Old white man of the day


?Rhinoplasty, skin grafts, and facial reconstructions have been practised for centuries. However, it was New Zealander Harold Delf Gillies who standardised these techniques and established the discipline of ?plastic surgery?. In 1920, his textbook Plastic Surgery of the Face?was published, setting down the principles of modern plastic surgery; principles which were adopted by surgeons from every part of the world. The British Medical Journal described it as ?one of the most notable contributions made to surgical literature in our day?. The New York Medical Journal said that ?his are the greatest of all contributions to the advance of this interesting reparative work.?

The First World War was a challenge to most surgeons. The introduction of more destructive weapons resulted in devastating injuries. In addition, in trench warfare the head was more exposed than the rest of the body, and soldiers? faces were often shattered or burnt beyond recognition. Despite the best efforts of surgeons, many soldiers were left hideously disfigured. A new type of surgery was needed. Realising this need a young surgeon operating out of Aldershot hospital, England, began performing operations which involved rebuilding the face by taking tissue from other parts of the body. This surgeon was Harold Delf Gillies; a New Zealander considered by many to be the father of plastic surgery.

Gillies was born in Dunedin, New Zealand, on the 17th of June 1882, the youngest of eight children to Robert and Emily Gillies. Although his father died when Harold was four, he did not leave his family destitute. He had been a successful land agent, a Member of Parliament, and a leading figure in Dunedin?s business community. In an unpublished memoir, Harold?s older brother wrote that ?we were well endowed with the world?s goods through my father?s successful efforts?. These efforts made it possible for Harold to attend preparatory school in England, and later join his brothers at New Zealand?s Wanganui College.[…]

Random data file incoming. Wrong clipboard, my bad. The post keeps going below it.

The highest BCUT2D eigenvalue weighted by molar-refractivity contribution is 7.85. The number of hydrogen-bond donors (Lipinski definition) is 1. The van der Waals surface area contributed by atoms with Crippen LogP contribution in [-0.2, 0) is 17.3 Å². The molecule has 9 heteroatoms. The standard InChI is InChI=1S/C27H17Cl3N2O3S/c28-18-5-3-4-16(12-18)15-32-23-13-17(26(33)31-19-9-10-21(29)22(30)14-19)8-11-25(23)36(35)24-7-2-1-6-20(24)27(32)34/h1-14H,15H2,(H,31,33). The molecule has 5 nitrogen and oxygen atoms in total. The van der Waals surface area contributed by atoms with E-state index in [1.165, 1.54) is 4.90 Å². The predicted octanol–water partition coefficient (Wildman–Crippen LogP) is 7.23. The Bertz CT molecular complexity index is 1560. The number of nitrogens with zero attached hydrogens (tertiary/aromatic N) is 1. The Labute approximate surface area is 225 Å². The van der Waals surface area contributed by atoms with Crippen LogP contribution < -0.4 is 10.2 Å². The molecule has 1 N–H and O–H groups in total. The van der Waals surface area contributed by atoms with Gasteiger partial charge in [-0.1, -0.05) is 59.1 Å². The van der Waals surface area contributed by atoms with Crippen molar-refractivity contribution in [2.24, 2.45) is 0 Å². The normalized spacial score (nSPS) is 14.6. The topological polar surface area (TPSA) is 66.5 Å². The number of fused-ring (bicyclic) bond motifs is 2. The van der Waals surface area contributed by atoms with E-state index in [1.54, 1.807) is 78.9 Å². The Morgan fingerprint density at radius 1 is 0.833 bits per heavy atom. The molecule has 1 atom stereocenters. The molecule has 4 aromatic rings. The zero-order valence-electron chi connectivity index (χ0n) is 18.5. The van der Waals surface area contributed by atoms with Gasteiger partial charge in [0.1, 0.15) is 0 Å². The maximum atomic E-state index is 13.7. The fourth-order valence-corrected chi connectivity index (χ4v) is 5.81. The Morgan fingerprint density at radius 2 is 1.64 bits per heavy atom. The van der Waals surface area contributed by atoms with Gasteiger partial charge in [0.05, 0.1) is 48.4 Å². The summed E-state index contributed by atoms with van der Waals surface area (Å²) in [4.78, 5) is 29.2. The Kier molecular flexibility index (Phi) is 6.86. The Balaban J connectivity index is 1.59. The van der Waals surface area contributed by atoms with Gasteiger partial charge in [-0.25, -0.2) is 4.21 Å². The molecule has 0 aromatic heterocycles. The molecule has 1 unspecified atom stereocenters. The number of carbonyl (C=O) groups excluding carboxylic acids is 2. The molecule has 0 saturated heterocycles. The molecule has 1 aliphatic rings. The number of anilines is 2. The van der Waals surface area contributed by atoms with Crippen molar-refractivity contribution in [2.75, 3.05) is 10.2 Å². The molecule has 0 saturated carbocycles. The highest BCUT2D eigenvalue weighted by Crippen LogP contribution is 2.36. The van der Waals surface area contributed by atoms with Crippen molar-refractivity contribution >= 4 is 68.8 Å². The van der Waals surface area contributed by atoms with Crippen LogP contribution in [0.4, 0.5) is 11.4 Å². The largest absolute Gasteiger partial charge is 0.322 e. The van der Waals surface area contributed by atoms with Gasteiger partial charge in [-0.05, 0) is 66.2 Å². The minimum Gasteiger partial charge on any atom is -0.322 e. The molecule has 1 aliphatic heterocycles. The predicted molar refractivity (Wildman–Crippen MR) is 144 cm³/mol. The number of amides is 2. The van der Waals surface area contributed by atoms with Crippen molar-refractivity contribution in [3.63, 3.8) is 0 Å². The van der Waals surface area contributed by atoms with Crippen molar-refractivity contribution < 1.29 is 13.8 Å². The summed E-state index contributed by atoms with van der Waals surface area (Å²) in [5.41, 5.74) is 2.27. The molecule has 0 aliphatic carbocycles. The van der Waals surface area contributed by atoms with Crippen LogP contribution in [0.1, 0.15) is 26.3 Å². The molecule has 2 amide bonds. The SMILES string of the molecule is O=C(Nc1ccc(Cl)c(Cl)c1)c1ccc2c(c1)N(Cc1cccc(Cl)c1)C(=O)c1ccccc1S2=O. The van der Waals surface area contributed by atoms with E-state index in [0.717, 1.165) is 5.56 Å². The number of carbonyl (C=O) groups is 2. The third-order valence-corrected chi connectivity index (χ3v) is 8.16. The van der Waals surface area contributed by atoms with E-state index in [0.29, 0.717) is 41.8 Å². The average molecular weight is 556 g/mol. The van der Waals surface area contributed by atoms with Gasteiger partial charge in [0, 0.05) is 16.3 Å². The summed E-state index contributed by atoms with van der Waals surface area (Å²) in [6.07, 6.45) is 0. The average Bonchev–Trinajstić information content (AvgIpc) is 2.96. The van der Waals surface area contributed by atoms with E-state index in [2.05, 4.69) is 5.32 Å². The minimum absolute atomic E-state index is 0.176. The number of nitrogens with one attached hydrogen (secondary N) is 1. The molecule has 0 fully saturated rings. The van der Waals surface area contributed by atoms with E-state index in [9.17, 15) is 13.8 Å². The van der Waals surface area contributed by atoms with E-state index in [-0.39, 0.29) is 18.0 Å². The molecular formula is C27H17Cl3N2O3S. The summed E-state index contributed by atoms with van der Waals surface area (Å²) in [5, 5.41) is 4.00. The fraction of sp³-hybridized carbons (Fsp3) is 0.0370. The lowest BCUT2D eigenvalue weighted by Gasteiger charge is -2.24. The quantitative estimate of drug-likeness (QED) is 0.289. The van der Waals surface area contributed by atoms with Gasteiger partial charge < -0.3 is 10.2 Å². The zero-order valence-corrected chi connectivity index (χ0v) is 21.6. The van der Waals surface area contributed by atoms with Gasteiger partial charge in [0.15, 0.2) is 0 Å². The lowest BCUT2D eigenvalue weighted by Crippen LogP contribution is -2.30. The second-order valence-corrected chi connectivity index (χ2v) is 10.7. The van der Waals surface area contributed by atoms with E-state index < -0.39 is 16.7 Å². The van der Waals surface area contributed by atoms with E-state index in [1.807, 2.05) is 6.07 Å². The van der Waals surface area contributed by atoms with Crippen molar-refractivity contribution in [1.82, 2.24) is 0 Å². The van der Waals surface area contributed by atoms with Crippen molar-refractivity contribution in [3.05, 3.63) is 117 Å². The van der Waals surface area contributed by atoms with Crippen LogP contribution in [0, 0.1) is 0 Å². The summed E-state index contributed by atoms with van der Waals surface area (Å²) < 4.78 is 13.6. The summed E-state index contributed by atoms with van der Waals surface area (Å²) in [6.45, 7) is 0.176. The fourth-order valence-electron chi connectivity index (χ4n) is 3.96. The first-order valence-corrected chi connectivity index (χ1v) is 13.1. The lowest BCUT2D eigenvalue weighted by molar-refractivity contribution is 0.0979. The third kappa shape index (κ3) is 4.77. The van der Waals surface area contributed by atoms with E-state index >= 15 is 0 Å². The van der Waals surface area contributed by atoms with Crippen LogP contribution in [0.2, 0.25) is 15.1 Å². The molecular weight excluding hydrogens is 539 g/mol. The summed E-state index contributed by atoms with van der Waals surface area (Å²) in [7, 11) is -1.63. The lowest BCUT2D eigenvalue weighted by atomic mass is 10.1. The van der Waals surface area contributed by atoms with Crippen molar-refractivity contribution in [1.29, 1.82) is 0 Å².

It is probably no coincidence that Harold Gillies became outstanding in the practice of ?aesthetic, reconstructive surgery? (as he later described the field). While his physical dexterity made him a master surgeon, his artistic ability underpinned much of the work that he later did in reshaping people?s badly disfigured faces. A colleague of his once wrote that ?in many hundreds of hours spent assisting or in watching Gillies in the operating room I never once saw him perform a hurried or rough movement. All the actions of his hands were consistently gentle, accurate and deft.? […]

On the 11th of January 1916, Gillies was ordered by the War Office to Cambridge Military Hospital, Aldershot, ?for special duty in connection with Plastic Surgery?. His request for a British unit had been granted: he was to be Britain?s first plastic surgeon with full responsibility for getting the Aldershot unit up and running. Pragmatic as always, he spent ?10 of his own money and bought labels directing all jaw and face injuries to himself ? care of Aldershot hospital. He then went back to the War Office and handed them the labels, requesting that they be delivered to field hospitals in France. Within a few weeks wounded men began arriving at Aldershot with his labels pinned to their uniforms. Thanks to Gillies, plastic surgery in Britain was about to become a reality.[…]?End of quote.